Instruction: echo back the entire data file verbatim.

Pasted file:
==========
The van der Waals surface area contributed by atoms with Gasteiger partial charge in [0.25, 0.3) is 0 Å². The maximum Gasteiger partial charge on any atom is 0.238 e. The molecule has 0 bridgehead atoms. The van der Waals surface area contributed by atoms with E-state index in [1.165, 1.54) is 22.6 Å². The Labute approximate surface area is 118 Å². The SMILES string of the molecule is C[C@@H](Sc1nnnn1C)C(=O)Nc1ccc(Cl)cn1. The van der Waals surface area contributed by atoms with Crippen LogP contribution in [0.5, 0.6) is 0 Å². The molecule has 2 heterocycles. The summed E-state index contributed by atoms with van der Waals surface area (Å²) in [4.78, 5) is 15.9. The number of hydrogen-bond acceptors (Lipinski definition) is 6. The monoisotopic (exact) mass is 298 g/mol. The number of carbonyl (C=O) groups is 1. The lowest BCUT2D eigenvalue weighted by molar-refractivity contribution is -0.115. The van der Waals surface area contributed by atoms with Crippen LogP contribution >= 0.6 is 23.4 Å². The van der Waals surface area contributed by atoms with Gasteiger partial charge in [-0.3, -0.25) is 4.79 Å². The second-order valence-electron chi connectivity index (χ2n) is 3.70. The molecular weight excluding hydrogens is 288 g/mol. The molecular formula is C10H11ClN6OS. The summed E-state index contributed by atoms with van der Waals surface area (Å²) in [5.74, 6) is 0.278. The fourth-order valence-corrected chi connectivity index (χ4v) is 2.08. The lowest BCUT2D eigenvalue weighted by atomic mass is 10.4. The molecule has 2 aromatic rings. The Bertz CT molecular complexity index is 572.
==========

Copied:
The van der Waals surface area contributed by atoms with Gasteiger partial charge in [0.25, 0.3) is 0 Å². The maximum Gasteiger partial charge on any atom is 0.238 e. The molecule has 0 bridgehead atoms. The van der Waals surface area contributed by atoms with E-state index in [1.165, 1.54) is 22.6 Å². The Labute approximate surface area is 118 Å². The SMILES string of the molecule is C[C@@H](Sc1nnnn1C)C(=O)Nc1ccc(Cl)cn1. The van der Waals surface area contributed by atoms with Crippen LogP contribution in [0.5, 0.6) is 0 Å². The molecule has 2 heterocycles. The summed E-state index contributed by atoms with van der Waals surface area (Å²) in [4.78, 5) is 15.9. The number of hydrogen-bond acceptors (Lipinski definition) is 6. The monoisotopic (exact) mass is 298 g/mol. The number of carbonyl (C=O) groups is 1. The lowest BCUT2D eigenvalue weighted by molar-refractivity contribution is -0.115. The van der Waals surface area contributed by atoms with Crippen LogP contribution >= 0.6 is 23.4 Å². The van der Waals surface area contributed by atoms with Gasteiger partial charge in [-0.3, -0.25) is 4.79 Å². The second-order valence-electron chi connectivity index (χ2n) is 3.70. The molecular weight excluding hydrogens is 288 g/mol. The molecular formula is C10H11ClN6OS. The summed E-state index contributed by atoms with van der Waals surface area (Å²) in [5.74, 6) is 0.278. The fourth-order valence-corrected chi connectivity index (χ4v) is 2.08. The lowest BCUT2D eigenvalue weighted by atomic mass is 10.4. The molecule has 2 aromatic rings. The Bertz CT molecular complexity index is 572.